Recently, I attended a diversity workshop as an audience member rather than the leader. person leading the workshop.
It was an excellent opportunity for me to take on the “beginner’s mind” when it comes to diversity issues in our society. And an usual phrase — at least for a diversity beginner — came up: “cultural competence.”
Culture is a term that most people get. Although many mistakenly equate it with race, upon reflection we all know it is really about the norms and unofficial rules and preferences that guide a united group of people.
Some of our cultures come from circumstances of necessity (say, work environments), others from birth or chosen identity (such as race and ethnicity), and some from personal choice (avid skiers or marathon runners, for example). Regardless of what cultures you are in, you know how to navigate what you know. It’s other cultures that can be the problem.
That’s where the competence part comes in. It’s a skill to figure out how to work beside or interact with others of a different culture. And there is almost always a fragile or at least uncomfortable learning curve in doing so if the culture conflicts with whatever preconceived idea you have about it.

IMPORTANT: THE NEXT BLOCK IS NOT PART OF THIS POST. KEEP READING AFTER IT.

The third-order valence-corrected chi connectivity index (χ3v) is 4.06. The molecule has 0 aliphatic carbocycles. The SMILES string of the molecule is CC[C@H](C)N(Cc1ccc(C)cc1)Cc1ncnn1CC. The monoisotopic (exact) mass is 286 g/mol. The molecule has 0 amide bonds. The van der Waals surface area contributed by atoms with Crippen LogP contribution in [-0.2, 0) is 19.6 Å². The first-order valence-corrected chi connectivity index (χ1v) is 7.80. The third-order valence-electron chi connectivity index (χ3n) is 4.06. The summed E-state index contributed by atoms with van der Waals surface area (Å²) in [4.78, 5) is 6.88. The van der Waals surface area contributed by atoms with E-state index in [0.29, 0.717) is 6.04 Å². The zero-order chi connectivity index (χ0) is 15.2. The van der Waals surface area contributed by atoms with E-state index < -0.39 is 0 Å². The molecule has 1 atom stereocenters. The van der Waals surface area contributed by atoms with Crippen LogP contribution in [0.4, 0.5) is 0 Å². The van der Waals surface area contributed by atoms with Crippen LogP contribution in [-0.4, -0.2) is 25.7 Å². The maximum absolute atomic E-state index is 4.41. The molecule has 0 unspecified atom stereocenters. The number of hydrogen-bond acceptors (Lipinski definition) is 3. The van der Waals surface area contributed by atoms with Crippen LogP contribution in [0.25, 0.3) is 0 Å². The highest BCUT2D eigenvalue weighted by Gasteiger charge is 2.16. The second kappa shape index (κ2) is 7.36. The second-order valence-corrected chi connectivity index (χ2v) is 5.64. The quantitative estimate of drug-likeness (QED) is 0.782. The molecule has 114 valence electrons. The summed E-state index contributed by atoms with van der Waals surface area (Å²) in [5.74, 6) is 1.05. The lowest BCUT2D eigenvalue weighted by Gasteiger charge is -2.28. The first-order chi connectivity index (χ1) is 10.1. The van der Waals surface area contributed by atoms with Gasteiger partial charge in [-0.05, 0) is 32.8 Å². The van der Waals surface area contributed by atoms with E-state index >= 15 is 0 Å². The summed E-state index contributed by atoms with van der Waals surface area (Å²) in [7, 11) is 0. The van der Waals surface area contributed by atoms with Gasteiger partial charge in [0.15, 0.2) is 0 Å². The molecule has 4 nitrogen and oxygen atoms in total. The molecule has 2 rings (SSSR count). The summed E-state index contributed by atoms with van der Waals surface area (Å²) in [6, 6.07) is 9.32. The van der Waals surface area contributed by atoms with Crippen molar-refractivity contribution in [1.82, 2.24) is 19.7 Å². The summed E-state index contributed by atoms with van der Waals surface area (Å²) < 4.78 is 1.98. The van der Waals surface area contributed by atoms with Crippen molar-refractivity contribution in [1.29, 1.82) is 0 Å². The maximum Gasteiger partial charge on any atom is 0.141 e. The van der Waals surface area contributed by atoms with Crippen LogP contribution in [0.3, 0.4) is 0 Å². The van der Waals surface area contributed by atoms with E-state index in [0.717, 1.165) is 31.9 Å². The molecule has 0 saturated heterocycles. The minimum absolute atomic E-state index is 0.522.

Part of the reason it’s called competency is that you don’t ever master getting to know another culture, since every single difference can’t possibly come your way.
No matter how big your workforce is or how diverse you think it is, trust me, you haven’t hit the wall of religions, ethnicities, variations of human sexuality, physical and mental disabilities and other differences that compose the thousands of sub-cultures you could potentially meet.
That’s why, in this case, competency is not a matter of doing the minimal amount; it’s a way of acknowledging that perfection isn’t what you’re aiming for. You’re aiming to respect other people in ways that allows you both to get your jobs done in the best way.
And being in the habit of doing that means you’re a little bit more comfortable doing it all over again when you have to get culturally competent about another culture.